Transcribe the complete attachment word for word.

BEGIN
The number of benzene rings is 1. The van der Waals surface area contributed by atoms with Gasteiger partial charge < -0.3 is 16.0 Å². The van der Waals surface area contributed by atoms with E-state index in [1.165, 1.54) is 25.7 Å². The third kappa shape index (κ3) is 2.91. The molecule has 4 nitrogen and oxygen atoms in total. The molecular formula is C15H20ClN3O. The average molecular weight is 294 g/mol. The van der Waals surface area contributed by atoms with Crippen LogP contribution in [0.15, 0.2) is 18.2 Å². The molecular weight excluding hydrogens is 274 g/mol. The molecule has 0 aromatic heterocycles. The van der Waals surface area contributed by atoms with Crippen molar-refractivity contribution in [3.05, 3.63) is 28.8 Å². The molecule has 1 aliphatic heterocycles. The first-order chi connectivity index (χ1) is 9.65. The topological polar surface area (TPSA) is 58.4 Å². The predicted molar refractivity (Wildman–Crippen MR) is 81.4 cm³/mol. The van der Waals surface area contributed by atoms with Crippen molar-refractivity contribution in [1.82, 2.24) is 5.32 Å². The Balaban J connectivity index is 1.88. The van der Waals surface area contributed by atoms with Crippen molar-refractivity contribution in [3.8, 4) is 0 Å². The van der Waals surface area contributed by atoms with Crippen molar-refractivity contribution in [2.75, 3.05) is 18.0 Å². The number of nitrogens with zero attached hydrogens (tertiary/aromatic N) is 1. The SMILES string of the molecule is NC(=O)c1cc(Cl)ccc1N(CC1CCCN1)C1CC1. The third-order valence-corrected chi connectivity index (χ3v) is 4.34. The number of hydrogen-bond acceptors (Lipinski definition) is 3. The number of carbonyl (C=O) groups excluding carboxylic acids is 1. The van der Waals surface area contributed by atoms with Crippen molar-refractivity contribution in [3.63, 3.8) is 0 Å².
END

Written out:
The number of benzene rings is 1. The van der Waals surface area contributed by atoms with Gasteiger partial charge < -0.3 is 16.0 Å². The van der Waals surface area contributed by atoms with E-state index in [1.165, 1.54) is 25.7 Å². The third kappa shape index (κ3) is 2.91. The molecule has 4 nitrogen and oxygen atoms in total. The molecular formula is C15H20ClN3O. The average molecular weight is 294 g/mol. The van der Waals surface area contributed by atoms with Crippen LogP contribution in [0.15, 0.2) is 18.2 Å². The molecular weight excluding hydrogens is 274 g/mol. The molecule has 0 aromatic heterocycles. The van der Waals surface area contributed by atoms with Crippen molar-refractivity contribution in [3.05, 3.63) is 28.8 Å². The molecule has 1 aliphatic heterocycles. The first-order chi connectivity index (χ1) is 9.65. The topological polar surface area (TPSA) is 58.4 Å². The predicted molar refractivity (Wildman–Crippen MR) is 81.4 cm³/mol. The van der Waals surface area contributed by atoms with Crippen molar-refractivity contribution in [1.82, 2.24) is 5.32 Å². The Balaban J connectivity index is 1.88. The van der Waals surface area contributed by atoms with Crippen molar-refractivity contribution in [3.8, 4) is 0 Å². The van der Waals surface area contributed by atoms with Crippen molar-refractivity contribution in [2.75, 3.05) is 18.0 Å². The number of nitrogens with zero attached hydrogens (tertiary/aromatic N) is 1. The SMILES string of the molecule is NC(=O)c1cc(Cl)ccc1N(CC1CCCN1)C1CC1. The third-order valence-corrected chi connectivity index (χ3v) is 4.34. The number of hydrogen-bond acceptors (Lipinski definition) is 3. The number of carbonyl (C=O) groups excluding carboxylic acids is 1. The van der Waals surface area contributed by atoms with Crippen molar-refractivity contribution in [3.63, 3.8) is 0 Å².